Industry experts say although it seems early for states to establish insurance exchanges, they shouldn't risk waiting too long.
NATIONAL REPORTS-Industry experts say although it seems early for states to establish insurance exchanges, they shouldn't risk waiting too long.
State exchanges must have adequate infrastructure by January 2013. If not, the federal government will implement the exchange on behalf of the state by default. Simply not acting in time decides that the federal government will operate a state's exchange.
Samuel C. Gibbs, senior vice president of eHealth, Inc.-parent company of eHealthInsurance, an online private exchange-says that the real issue is time. Twenty-seven states have moved to block exchange participation as they wait for court rulings on the health reform law, and yet some departments of insurance are still starting the process.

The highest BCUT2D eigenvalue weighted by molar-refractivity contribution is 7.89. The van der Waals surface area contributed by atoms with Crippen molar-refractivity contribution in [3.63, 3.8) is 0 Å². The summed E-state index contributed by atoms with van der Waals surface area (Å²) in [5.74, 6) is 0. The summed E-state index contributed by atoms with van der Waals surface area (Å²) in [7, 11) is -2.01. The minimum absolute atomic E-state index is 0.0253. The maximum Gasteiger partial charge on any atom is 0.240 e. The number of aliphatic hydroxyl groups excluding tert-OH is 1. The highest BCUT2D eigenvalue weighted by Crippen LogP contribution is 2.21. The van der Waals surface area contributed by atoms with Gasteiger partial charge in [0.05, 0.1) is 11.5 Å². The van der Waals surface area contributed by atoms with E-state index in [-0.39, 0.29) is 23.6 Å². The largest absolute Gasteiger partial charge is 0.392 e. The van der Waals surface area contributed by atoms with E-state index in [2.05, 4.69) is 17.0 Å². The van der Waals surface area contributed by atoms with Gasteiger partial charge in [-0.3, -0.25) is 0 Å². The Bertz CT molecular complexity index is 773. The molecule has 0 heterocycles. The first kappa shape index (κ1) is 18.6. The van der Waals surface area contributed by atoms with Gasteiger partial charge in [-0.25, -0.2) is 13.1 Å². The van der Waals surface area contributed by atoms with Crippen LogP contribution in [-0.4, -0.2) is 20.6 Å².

In fact, most states are taking advantage of the federal government's funding, and all but two took the $1 million in funding grants.
"When broken down into smaller, individual components, the reality is that vendors with working versions of exchanges already exist in the marketplace," Gibbs says.
In order for some uniformity in the health plans offered to individuals, federal government oversight and regulation will define the exchange products. It's this wholesale change of the marketplace that complicates things for carriers.
According to Gibbs, it's likely that the new marketplace will allow opportunities for carriers to offer certain products in private exchanges along with a variety of plans in state exchanges.
"The law is flexible enough that even though the states mandate certain benefits, it's really a minimum level," says Gibbs. "So carriers have some flexibility in designing those plans."